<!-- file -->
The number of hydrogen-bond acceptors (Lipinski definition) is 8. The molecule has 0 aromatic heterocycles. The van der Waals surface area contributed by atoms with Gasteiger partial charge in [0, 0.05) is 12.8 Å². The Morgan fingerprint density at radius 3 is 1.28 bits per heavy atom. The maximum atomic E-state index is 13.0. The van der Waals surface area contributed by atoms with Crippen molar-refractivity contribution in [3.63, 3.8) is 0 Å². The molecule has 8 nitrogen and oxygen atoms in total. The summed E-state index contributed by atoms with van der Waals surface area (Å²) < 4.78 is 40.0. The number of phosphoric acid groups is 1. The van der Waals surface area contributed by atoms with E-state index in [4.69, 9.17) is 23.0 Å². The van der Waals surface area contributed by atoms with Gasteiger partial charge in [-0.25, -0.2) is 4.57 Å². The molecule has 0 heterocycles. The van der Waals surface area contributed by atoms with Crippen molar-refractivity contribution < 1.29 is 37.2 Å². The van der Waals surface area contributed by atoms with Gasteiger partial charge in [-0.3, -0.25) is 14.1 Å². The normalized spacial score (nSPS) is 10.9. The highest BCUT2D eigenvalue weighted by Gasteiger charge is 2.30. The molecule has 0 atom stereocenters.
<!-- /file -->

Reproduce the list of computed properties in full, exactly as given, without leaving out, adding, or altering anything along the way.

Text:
The number of hydrogen-bond acceptors (Lipinski definition) is 8. The molecule has 0 aromatic heterocycles. The van der Waals surface area contributed by atoms with Gasteiger partial charge in [0, 0.05) is 12.8 Å². The Morgan fingerprint density at radius 3 is 1.28 bits per heavy atom. The maximum atomic E-state index is 13.0. The van der Waals surface area contributed by atoms with Crippen molar-refractivity contribution in [3.63, 3.8) is 0 Å². The molecule has 8 nitrogen and oxygen atoms in total. The summed E-state index contributed by atoms with van der Waals surface area (Å²) < 4.78 is 40.0. The number of phosphoric acid groups is 1. The van der Waals surface area contributed by atoms with E-state index in [4.69, 9.17) is 23.0 Å². The van der Waals surface area contributed by atoms with Gasteiger partial charge in [-0.25, -0.2) is 4.57 Å². The molecule has 0 heterocycles. The van der Waals surface area contributed by atoms with Crippen molar-refractivity contribution < 1.29 is 37.2 Å². The van der Waals surface area contributed by atoms with Gasteiger partial charge in [-0.3, -0.25) is 14.1 Å². The normalized spacial score (nSPS) is 10.9. The highest BCUT2D eigenvalue weighted by Gasteiger charge is 2.30. The molecule has 0 atom stereocenters.